Consulting in dynamic times: Being conscious of disillusionment

Written by
Julian Chow

I’m sure that by now, most of you reading this would have seen some article about customer behaviour during COVID-19: How people are consuming more news and social media, spending more time online, shopping less for non-essential goods and services, whilst consuming more daily necessities, and so on.

When delving into these articles, I find that most of them reference a single data source: Global Web Index.

So, it is a refreshing take to see that McKinsey has done their own study of Asian consumers in five markets: China, Japan, Indonesia, India and South Korea. This is a great boon for anyone looking to study consumer behaviour during a time as dynamic as this, given that one study alone won’t necessarily be reflective of the wider populace. Plus, I find that perception oftentimes changes as the tone and sentiment of the coverage evolves, based on the on-ground situation. Hence, survey responses as recent as two weeks ago may no longer be relevant.

I won’t dive into the granular findings, as you can easily do that by reading the article (which I highly encourage). But I’d like to share a personal reflection which sprung up to me upon reading and comparing the levels of consumer optimism between the various countries who are all at different stages of their COVID-19 response.

When looking at these datapoints, it’s clear that the levels of consumer optimism are like an inverse bell curve:


If you look at the respondents in the McKinsey survey (done end March), those from countries who were at either ends of the trough – China which was in recovery or Indonesia and India which was at the beginning – were the most optimistic. On the other hand Japan and South Korea – countries who are still undergoing peak case numbers – are mired in the trough of disillusionment and are displaying more negativity in their outlook.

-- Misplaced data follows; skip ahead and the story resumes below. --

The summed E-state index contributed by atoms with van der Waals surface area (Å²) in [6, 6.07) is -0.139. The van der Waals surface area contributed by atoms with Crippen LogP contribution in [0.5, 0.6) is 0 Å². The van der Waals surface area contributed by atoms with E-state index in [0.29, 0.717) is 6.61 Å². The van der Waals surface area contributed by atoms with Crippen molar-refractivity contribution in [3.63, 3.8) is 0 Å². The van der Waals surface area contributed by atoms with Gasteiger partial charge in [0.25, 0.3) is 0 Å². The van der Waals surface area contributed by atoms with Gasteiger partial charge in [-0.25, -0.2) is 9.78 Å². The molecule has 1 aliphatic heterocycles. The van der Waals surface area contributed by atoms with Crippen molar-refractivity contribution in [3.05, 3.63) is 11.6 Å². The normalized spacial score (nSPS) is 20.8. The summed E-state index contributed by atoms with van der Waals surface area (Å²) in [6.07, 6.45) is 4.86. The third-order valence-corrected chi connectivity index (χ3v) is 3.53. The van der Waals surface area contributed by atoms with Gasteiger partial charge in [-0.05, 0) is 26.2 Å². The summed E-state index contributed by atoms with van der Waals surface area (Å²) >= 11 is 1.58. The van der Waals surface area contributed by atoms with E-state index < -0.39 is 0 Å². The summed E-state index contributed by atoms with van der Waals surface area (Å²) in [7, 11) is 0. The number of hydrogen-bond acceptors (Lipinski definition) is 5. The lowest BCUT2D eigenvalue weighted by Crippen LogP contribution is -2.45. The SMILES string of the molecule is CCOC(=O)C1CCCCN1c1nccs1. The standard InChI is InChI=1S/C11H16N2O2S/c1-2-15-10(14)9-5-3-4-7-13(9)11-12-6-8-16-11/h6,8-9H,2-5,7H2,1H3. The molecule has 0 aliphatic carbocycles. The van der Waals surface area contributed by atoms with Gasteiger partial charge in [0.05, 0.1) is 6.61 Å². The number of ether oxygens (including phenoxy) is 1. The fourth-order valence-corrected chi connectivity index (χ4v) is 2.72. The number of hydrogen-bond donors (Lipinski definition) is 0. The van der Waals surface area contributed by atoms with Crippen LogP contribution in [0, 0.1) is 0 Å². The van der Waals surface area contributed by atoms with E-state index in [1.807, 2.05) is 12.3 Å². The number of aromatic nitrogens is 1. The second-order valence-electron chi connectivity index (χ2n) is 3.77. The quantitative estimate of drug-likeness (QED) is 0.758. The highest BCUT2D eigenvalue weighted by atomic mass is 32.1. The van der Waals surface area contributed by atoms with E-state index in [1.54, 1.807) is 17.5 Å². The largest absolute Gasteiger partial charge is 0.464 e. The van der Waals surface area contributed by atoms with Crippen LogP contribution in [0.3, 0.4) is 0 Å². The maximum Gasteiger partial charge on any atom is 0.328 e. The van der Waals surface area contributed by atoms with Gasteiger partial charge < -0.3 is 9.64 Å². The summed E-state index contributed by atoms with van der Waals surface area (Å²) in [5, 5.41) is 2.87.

I find this a very a good reflection, because much of how we (as consumers) see the situation, and hence – how we advise our clients or stakeholders (as professionals) – is likely to be also influenced by our optimism and how we feel about the crisis. It’s good to be conscious that people in many countries are as of mid-April (like me here in Singapore) reaching the trough of disillusionment due to the fact that our country’s case numbers are climbing. Whilst media in Singapore are more willing to toe the government messaging line, we aren’t seeing the same alignment between state and press in other countries, and hence, the doom-and-gloom perception could be even stronger elsewhere.

As marketing and comms professionals – we will always be called on to give advice about the external market. Whilst doing so, I am trying to remind myself to keep in mind that our outlook will likely change as the situation changes. As a good practice, I try to remember how the situation in China was in February / early March, as examples of grounding my thinking in the long-term without responding to the emotions that may influence my thoughts.

What are your best practices for staying calm and consulting during this time? I’d love to hear from you.

Written by
Julian Chow